Lawrence v. Texas showed, one can argue, that the rights revolution was here to stay by extending rights in a way that had never been done before. While the Court had found a right to privacy decades before in Griswold, it had not extended that right to include the right to homosexual conduct. In fact, in Bowers v. Hardwick in 1986, the Court had upheld laws banning homosexual conduct. It had held that the weight of custom and tradition overrode the right to privacy.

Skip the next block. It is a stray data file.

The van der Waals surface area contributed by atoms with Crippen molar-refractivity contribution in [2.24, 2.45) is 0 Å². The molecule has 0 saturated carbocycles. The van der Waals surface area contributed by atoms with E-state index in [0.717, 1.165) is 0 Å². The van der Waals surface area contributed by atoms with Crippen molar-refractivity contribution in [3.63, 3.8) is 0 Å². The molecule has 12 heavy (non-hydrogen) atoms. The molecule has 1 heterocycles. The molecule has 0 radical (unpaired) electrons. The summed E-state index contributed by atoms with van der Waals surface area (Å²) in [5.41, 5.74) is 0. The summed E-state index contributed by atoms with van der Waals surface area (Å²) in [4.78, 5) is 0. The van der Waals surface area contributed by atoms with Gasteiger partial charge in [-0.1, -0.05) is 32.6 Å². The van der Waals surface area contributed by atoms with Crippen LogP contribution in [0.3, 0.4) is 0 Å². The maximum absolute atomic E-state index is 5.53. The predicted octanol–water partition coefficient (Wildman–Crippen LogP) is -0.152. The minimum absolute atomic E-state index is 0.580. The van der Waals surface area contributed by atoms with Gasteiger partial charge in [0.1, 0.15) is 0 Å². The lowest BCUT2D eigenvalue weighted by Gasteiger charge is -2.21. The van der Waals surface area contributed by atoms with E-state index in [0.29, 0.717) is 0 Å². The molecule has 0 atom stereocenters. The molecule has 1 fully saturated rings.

In Lawrence, the Court reversed this decision. By doing so, it extended the right to privacy further than it had ever been extended before. This can be seen as an indicator that the rights revolution "was here to stay."